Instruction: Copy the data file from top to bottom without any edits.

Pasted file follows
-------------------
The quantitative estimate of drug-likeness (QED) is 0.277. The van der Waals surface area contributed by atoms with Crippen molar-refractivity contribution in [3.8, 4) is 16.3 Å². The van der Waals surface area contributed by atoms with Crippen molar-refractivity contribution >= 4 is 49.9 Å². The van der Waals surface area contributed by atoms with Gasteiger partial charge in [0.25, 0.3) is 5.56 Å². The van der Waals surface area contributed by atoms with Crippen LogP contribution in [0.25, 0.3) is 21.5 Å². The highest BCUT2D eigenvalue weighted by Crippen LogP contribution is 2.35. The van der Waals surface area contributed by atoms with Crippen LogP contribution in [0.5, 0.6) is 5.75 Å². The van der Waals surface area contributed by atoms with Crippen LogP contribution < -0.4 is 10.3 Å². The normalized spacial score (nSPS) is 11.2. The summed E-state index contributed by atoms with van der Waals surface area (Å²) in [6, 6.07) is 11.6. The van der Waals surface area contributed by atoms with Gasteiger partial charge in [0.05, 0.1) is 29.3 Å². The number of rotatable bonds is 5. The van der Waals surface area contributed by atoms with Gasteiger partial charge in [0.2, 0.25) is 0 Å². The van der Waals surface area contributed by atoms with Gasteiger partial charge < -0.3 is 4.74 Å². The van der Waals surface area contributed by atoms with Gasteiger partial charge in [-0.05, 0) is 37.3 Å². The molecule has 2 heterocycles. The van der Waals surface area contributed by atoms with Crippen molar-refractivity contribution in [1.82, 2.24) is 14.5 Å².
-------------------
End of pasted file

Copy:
The quantitative estimate of drug-likeness (QED) is 0.277. The van der Waals surface area contributed by atoms with Crippen molar-refractivity contribution in [3.8, 4) is 16.3 Å². The van der Waals surface area contributed by atoms with Crippen molar-refractivity contribution >= 4 is 49.9 Å². The van der Waals surface area contributed by atoms with Gasteiger partial charge in [0.25, 0.3) is 5.56 Å². The van der Waals surface area contributed by atoms with Crippen LogP contribution in [0.25, 0.3) is 21.5 Å². The highest BCUT2D eigenvalue weighted by Crippen LogP contribution is 2.35. The van der Waals surface area contributed by atoms with Crippen LogP contribution in [0.5, 0.6) is 5.75 Å². The van der Waals surface area contributed by atoms with Crippen LogP contribution < -0.4 is 10.3 Å². The normalized spacial score (nSPS) is 11.2. The summed E-state index contributed by atoms with van der Waals surface area (Å²) in [6, 6.07) is 11.6. The van der Waals surface area contributed by atoms with Gasteiger partial charge in [0.05, 0.1) is 29.3 Å². The number of rotatable bonds is 5. The van der Waals surface area contributed by atoms with Gasteiger partial charge in [0.2, 0.25) is 0 Å². The van der Waals surface area contributed by atoms with Gasteiger partial charge < -0.3 is 4.74 Å². The van der Waals surface area contributed by atoms with Gasteiger partial charge in [-0.05, 0) is 37.3 Å². The molecule has 2 heterocycles. The van der Waals surface area contributed by atoms with Crippen molar-refractivity contribution in [1.82, 2.24) is 14.5 Å².